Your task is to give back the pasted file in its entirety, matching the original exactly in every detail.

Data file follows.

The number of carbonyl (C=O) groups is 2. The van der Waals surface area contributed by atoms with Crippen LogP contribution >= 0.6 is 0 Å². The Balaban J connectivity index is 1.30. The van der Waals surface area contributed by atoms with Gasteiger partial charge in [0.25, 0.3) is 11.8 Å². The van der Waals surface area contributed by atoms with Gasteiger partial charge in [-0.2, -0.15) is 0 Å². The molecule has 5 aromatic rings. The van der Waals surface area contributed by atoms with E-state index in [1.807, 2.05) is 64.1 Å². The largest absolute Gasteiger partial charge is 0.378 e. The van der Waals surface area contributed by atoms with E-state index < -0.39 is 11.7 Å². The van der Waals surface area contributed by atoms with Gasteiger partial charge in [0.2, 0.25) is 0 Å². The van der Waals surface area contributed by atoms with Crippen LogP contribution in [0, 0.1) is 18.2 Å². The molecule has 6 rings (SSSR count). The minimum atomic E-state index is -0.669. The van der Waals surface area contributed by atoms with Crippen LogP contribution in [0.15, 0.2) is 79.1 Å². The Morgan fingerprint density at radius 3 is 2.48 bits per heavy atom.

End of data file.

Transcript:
The number of carbonyl (C=O) groups is 2. The van der Waals surface area contributed by atoms with Crippen LogP contribution >= 0.6 is 0 Å². The Balaban J connectivity index is 1.30. The van der Waals surface area contributed by atoms with Gasteiger partial charge in [0.25, 0.3) is 11.8 Å². The van der Waals surface area contributed by atoms with Gasteiger partial charge in [-0.2, -0.15) is 0 Å². The molecule has 5 aromatic rings. The van der Waals surface area contributed by atoms with E-state index in [1.807, 2.05) is 64.1 Å². The largest absolute Gasteiger partial charge is 0.378 e. The van der Waals surface area contributed by atoms with E-state index < -0.39 is 11.7 Å². The van der Waals surface area contributed by atoms with Gasteiger partial charge in [0.2, 0.25) is 0 Å². The van der Waals surface area contributed by atoms with Crippen LogP contribution in [0, 0.1) is 18.2 Å². The molecule has 6 rings (SSSR count). The minimum atomic E-state index is -0.669. The van der Waals surface area contributed by atoms with Crippen LogP contribution in [0.15, 0.2) is 79.1 Å². The Morgan fingerprint density at radius 3 is 2.48 bits per heavy atom.